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The shocking reasons why thousands of young men are resorting to Viagra

The phrase ‘drug-fuelled sex’ has a very different meaning for 23-year-old student Greg Banks compared with the popular perception of it.

For rather than indicating outrageous behaviour, Greg needs to take Viagra to ‘guarantee’ performance.

He started using the drug when he was 18, because he ‘had problems with sex’ if he was drinking on a night out, and now takes it three times a week.

Now, Greg, who has had only two long-term girlfriends, says he would like to stop taking Viagra. ‘It’s costing me about £250 a year, which isn’t great when you’re a student, but I think I’ve become psychologically dependent on it,’ he admits.

A recent survey of 5,000 people carried out for Upjohn, the maker of Viagra Connect, found that 18 per cent of 18-24-year-old men had erection difficulties. (Stock image)

A recent survey of 5,000 people carried out for Upjohn, the maker of Viagra Connect, found that 18 per cent of 18-24-year-old men had erection difficulties. (Stock image)

Greg, who lives in Slough, Berkshire, and is in the final year of a degree in film studies at a Northern university, is just one of a growing wave of young men affected by erection problems. 

A recent survey of 5,000 people carried out for Upjohn, the maker of Viagra Connect, the over-the-counter version of the drug, showed that 18 per cent of 18-24-year-old men had erection difficulties. This echoes what clinicians are seeing.

‘I have been in this field for 27 years and 20 per cent of my erectile-dysfunction patients are now aged under 30, compared with two per cent 20 years ago,’ says Lorraine Grover, a specialist nurse from the Sexual Advice Association.

‘I’m seeing boys as young as 16, and quite a lot of young men in their 20s.’

This has worrying implications, as while many of the new generation of teenage and young adult Viagra users are otherwise physically fit males such as Greg, who use it as a prop to ensure sexual performance, others are suffering sexual difficulties and impotence caused by obesity and obesity-related type 2 diabetes.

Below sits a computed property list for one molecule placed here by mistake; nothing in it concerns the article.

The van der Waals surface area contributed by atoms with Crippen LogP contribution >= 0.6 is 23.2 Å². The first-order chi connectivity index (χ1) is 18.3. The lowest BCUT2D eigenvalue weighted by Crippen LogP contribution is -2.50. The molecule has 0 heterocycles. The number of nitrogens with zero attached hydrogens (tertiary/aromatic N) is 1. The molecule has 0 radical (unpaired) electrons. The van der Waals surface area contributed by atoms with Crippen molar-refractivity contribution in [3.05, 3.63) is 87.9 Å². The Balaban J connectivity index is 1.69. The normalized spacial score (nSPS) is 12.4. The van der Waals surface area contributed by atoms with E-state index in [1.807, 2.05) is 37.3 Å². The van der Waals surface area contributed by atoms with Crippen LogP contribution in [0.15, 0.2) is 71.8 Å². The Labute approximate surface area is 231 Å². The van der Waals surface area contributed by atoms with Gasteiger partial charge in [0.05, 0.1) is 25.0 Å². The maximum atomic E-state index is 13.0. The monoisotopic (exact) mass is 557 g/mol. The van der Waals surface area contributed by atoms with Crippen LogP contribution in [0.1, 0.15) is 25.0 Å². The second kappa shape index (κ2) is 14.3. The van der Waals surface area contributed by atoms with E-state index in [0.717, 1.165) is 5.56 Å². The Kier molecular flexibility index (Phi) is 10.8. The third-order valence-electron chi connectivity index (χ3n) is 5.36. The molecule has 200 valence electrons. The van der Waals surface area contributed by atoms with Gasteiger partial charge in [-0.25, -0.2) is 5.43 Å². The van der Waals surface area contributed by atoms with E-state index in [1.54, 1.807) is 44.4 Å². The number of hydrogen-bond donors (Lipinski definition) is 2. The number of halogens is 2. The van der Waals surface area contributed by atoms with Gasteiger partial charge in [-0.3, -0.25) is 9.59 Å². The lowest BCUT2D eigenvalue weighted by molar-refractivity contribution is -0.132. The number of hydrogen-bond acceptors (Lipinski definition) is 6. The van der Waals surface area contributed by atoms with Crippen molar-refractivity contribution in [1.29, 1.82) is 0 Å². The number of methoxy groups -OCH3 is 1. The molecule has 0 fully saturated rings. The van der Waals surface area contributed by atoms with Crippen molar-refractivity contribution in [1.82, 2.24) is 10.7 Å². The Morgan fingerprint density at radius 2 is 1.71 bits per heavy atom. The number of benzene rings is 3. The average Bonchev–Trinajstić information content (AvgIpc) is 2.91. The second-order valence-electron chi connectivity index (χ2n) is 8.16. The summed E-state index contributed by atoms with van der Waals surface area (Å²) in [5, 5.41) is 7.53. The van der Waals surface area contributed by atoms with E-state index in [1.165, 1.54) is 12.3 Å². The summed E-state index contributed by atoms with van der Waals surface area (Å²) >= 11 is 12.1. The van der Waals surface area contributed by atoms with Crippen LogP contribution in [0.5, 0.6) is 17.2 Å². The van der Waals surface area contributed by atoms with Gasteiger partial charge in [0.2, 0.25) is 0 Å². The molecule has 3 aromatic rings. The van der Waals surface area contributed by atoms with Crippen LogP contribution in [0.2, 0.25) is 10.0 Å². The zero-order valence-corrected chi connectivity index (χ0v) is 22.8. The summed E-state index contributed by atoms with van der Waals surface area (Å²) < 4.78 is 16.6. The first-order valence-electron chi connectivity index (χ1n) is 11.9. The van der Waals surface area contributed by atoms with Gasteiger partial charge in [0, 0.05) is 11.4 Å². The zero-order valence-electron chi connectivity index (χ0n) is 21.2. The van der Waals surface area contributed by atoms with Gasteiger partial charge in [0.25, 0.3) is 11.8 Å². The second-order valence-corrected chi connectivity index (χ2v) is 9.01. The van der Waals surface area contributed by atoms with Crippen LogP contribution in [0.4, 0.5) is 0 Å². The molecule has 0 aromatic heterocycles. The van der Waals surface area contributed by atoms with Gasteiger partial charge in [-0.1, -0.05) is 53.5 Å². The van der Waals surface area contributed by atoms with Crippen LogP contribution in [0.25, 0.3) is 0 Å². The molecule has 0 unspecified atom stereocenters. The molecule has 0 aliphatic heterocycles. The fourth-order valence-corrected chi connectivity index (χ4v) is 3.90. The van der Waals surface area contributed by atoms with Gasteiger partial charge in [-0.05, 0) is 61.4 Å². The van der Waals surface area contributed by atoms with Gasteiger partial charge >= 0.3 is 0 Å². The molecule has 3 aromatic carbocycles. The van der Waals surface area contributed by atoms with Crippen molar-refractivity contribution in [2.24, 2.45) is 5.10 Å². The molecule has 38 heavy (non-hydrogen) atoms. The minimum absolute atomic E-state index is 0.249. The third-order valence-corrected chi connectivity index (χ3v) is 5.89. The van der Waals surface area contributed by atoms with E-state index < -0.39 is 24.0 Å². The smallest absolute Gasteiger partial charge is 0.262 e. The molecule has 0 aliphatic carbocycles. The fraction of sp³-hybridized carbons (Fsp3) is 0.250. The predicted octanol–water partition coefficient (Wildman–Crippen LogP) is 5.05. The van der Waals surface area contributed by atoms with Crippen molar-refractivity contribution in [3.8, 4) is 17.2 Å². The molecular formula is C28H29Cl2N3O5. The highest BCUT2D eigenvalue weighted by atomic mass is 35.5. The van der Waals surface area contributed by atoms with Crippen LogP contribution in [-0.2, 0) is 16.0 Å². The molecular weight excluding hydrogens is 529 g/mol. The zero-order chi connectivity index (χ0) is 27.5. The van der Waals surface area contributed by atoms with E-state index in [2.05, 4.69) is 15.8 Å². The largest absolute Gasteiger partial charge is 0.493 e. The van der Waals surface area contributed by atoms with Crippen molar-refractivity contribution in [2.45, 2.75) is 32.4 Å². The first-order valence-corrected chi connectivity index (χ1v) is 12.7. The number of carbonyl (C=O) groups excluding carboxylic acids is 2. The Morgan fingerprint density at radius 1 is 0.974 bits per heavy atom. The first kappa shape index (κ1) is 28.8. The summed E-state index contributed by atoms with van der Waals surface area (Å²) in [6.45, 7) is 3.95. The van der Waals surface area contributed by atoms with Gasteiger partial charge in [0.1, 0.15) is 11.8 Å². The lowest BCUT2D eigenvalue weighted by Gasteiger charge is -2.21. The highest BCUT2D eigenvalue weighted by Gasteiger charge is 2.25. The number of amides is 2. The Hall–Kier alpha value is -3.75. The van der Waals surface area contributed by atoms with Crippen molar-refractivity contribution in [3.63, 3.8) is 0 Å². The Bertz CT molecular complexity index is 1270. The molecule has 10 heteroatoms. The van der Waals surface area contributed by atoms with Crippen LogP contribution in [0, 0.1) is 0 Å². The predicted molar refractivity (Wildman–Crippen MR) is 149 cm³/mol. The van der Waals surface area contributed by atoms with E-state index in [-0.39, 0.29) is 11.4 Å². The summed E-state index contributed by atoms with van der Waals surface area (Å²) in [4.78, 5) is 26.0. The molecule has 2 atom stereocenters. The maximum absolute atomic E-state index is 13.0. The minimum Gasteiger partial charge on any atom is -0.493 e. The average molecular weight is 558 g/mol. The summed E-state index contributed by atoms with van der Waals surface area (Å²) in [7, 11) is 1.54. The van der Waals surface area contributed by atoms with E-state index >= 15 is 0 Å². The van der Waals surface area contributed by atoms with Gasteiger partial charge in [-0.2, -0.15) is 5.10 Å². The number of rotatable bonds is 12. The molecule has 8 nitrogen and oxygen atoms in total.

This is a problem previously seen only in much older patients, and it’s causing concern, says Ian Eardley, a professor of urology at Leeds Teaching Hospitals NHS Trust.

However, there are multiple reasons why young men may be affected by problems in the bedroom, including the rising use of pornography, binge drinking and drug- taking, as these mean they need more stimulation to make anything happen.

Doctors are now increasingly aware that erectile dysfunction (ED) might be a sign of underlying disease — and fear that young men may be self-prescribing Viagra. As a result, the real cause of their issues remains untreated, despite it being treatable.

‘There’s no doubt that type 2 diabetes causes it and a 30-year-old diabetic is at least twice or three times as likely as a non-diabetic to suffer from erectile dysfunction,’ says Professor Eardley.

Studies suggest the problem is widespread. In 2015, doctors at the University of British Columbia in Vancouver, Canada, screened 1,417 men aged 20 and above and found that more than 11 per cent of those with erectile dysfunction had undiagnosed diabetes.

Meanwhile, the author of a review of studies in 2017, which found that 30 per cent of men aged over 18 were affected by impotence, suggested that weak erections ‘might be a sign of early cardiovascular risk in young men’.

Writing in the journal Sexual Medicine Reviews in 2017, Wayne Hellstrom, a professor of urology at Tulane University in New Orleans and a former president of the Sexual Medicine Society of North America, suggested that rather than reaching for Viagra, young men with ED should be going to the doctor.

Doctors are now increasingly aware that erectile dysfunction (ED) might be a sign of underlying disease. (Stock image)

Doctors are now increasingly aware that erectile dysfunction (ED) might be a sign of underlying disease. (Stock image)

The now universally recognised ‘little blue pill’ was launched 22 years ago as the first effective erectile dysfunction treatment and became the world’s best- selling drug.

The treatment (the chemical name is sildenafil) was originally developed by British scientists for patients with heart disease.

Spot the difference:  Pharmacist Gemma Fromage explains how the same medicines can differ in price